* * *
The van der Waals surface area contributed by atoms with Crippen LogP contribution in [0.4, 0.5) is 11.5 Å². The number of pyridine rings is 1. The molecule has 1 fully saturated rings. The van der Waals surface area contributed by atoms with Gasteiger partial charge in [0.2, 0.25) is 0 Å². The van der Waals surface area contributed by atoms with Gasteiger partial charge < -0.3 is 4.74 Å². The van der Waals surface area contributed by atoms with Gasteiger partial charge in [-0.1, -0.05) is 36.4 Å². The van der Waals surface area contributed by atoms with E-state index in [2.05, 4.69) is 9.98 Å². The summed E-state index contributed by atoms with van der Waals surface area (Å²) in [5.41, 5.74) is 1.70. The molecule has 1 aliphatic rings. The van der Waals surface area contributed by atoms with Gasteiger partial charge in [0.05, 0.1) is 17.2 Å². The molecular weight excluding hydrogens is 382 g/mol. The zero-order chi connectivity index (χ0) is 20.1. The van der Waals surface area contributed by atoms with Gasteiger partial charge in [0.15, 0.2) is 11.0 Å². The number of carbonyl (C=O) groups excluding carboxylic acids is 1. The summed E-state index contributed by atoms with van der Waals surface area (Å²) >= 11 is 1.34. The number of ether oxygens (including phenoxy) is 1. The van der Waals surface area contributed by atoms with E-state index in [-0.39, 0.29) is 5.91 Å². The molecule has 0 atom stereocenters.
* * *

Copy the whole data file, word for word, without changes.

The van der Waals surface area contributed by atoms with Crippen LogP contribution in [0.4, 0.5) is 11.5 Å². The number of pyridine rings is 1. The molecule has 1 fully saturated rings. The van der Waals surface area contributed by atoms with Gasteiger partial charge in [0.2, 0.25) is 0 Å². The van der Waals surface area contributed by atoms with Gasteiger partial charge < -0.3 is 4.74 Å². The van der Waals surface area contributed by atoms with Gasteiger partial charge in [-0.1, -0.05) is 36.4 Å². The van der Waals surface area contributed by atoms with E-state index in [2.05, 4.69) is 9.98 Å². The summed E-state index contributed by atoms with van der Waals surface area (Å²) in [5.41, 5.74) is 1.70. The molecule has 1 aliphatic rings. The van der Waals surface area contributed by atoms with Gasteiger partial charge in [0.05, 0.1) is 17.2 Å². The molecular weight excluding hydrogens is 382 g/mol. The zero-order chi connectivity index (χ0) is 20.1. The van der Waals surface area contributed by atoms with Gasteiger partial charge in [0.15, 0.2) is 11.0 Å². The number of carbonyl (C=O) groups excluding carboxylic acids is 1. The summed E-state index contributed by atoms with van der Waals surface area (Å²) >= 11 is 1.34. The number of ether oxygens (including phenoxy) is 1. The van der Waals surface area contributed by atoms with E-state index in [-0.39, 0.29) is 5.91 Å². The molecule has 0 atom stereocenters.